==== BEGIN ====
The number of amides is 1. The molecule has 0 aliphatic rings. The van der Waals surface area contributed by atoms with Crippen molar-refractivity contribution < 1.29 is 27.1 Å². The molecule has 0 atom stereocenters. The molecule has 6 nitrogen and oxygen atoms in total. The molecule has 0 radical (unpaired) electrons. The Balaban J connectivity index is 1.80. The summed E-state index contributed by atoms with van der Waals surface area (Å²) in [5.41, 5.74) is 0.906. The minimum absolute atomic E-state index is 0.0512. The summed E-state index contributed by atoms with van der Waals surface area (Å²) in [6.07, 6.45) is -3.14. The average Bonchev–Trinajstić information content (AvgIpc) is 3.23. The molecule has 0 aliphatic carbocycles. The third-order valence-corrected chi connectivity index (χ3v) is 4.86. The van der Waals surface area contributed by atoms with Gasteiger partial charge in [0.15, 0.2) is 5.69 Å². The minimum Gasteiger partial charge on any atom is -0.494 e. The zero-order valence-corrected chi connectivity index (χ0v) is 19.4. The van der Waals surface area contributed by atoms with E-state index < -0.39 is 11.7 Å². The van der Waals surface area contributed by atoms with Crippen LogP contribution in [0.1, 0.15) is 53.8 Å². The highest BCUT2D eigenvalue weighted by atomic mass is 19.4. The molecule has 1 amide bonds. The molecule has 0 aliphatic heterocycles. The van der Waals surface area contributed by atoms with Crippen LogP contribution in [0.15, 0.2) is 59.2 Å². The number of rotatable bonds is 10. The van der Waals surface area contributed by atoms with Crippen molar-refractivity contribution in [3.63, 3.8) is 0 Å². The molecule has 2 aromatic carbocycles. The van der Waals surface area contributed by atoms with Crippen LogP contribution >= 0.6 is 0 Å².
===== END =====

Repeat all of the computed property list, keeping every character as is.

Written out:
The number of amides is 1. The molecule has 0 aliphatic rings. The van der Waals surface area contributed by atoms with Crippen molar-refractivity contribution < 1.29 is 27.1 Å². The molecule has 0 atom stereocenters. The molecule has 6 nitrogen and oxygen atoms in total. The molecule has 0 radical (unpaired) electrons. The Balaban J connectivity index is 1.80. The summed E-state index contributed by atoms with van der Waals surface area (Å²) in [5.41, 5.74) is 0.906. The minimum absolute atomic E-state index is 0.0512. The summed E-state index contributed by atoms with van der Waals surface area (Å²) in [6.07, 6.45) is -3.14. The average Bonchev–Trinajstić information content (AvgIpc) is 3.23. The molecule has 0 aliphatic carbocycles. The third-order valence-corrected chi connectivity index (χ3v) is 4.86. The van der Waals surface area contributed by atoms with Gasteiger partial charge in [0.15, 0.2) is 5.69 Å². The minimum Gasteiger partial charge on any atom is -0.494 e. The zero-order valence-corrected chi connectivity index (χ0v) is 19.4. The van der Waals surface area contributed by atoms with E-state index < -0.39 is 11.7 Å². The van der Waals surface area contributed by atoms with Crippen LogP contribution in [0.1, 0.15) is 53.8 Å². The highest BCUT2D eigenvalue weighted by atomic mass is 19.4. The molecule has 1 amide bonds. The molecule has 0 aliphatic heterocycles. The van der Waals surface area contributed by atoms with Crippen LogP contribution in [0.15, 0.2) is 59.2 Å². The number of rotatable bonds is 10. The van der Waals surface area contributed by atoms with Crippen molar-refractivity contribution in [3.63, 3.8) is 0 Å². The molecule has 2 aromatic carbocycles. The van der Waals surface area contributed by atoms with Crippen LogP contribution >= 0.6 is 0 Å².